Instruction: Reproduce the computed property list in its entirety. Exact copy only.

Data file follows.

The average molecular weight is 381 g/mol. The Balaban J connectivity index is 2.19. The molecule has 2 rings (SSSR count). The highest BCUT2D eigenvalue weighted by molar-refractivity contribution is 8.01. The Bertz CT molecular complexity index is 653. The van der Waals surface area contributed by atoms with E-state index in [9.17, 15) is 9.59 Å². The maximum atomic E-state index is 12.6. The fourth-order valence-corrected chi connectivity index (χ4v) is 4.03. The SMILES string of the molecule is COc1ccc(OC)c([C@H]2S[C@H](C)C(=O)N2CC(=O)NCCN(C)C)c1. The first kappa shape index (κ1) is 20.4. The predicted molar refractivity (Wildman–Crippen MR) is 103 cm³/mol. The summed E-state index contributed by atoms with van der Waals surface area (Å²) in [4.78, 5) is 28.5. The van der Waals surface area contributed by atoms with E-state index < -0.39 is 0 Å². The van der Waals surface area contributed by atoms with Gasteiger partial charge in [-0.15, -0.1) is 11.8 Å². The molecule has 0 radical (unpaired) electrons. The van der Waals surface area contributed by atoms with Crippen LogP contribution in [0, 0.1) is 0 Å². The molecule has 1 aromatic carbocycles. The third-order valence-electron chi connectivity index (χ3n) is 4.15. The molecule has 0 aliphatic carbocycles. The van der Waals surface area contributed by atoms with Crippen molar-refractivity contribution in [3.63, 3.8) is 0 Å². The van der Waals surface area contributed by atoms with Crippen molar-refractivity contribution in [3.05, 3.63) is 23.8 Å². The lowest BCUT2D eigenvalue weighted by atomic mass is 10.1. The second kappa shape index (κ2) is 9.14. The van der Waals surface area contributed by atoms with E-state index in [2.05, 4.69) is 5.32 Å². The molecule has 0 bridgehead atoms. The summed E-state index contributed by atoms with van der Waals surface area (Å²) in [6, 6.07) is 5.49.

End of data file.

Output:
The average molecular weight is 381 g/mol. The Balaban J connectivity index is 2.19. The molecule has 2 rings (SSSR count). The highest BCUT2D eigenvalue weighted by molar-refractivity contribution is 8.01. The Bertz CT molecular complexity index is 653. The van der Waals surface area contributed by atoms with E-state index in [9.17, 15) is 9.59 Å². The maximum atomic E-state index is 12.6. The fourth-order valence-corrected chi connectivity index (χ4v) is 4.03. The SMILES string of the molecule is COc1ccc(OC)c([C@H]2S[C@H](C)C(=O)N2CC(=O)NCCN(C)C)c1. The first kappa shape index (κ1) is 20.4. The predicted molar refractivity (Wildman–Crippen MR) is 103 cm³/mol. The summed E-state index contributed by atoms with van der Waals surface area (Å²) in [4.78, 5) is 28.5. The van der Waals surface area contributed by atoms with E-state index < -0.39 is 0 Å². The van der Waals surface area contributed by atoms with Gasteiger partial charge in [-0.15, -0.1) is 11.8 Å². The molecule has 0 radical (unpaired) electrons. The van der Waals surface area contributed by atoms with Crippen LogP contribution in [0, 0.1) is 0 Å². The molecule has 1 aromatic carbocycles. The third-order valence-electron chi connectivity index (χ3n) is 4.15. The molecule has 0 aliphatic carbocycles. The van der Waals surface area contributed by atoms with Crippen molar-refractivity contribution in [3.63, 3.8) is 0 Å². The van der Waals surface area contributed by atoms with Crippen molar-refractivity contribution in [3.05, 3.63) is 23.8 Å². The lowest BCUT2D eigenvalue weighted by atomic mass is 10.1. The second kappa shape index (κ2) is 9.14. The van der Waals surface area contributed by atoms with E-state index in [2.05, 4.69) is 5.32 Å². The molecule has 0 bridgehead atoms. The summed E-state index contributed by atoms with van der Waals surface area (Å²) in [6, 6.07) is 5.49.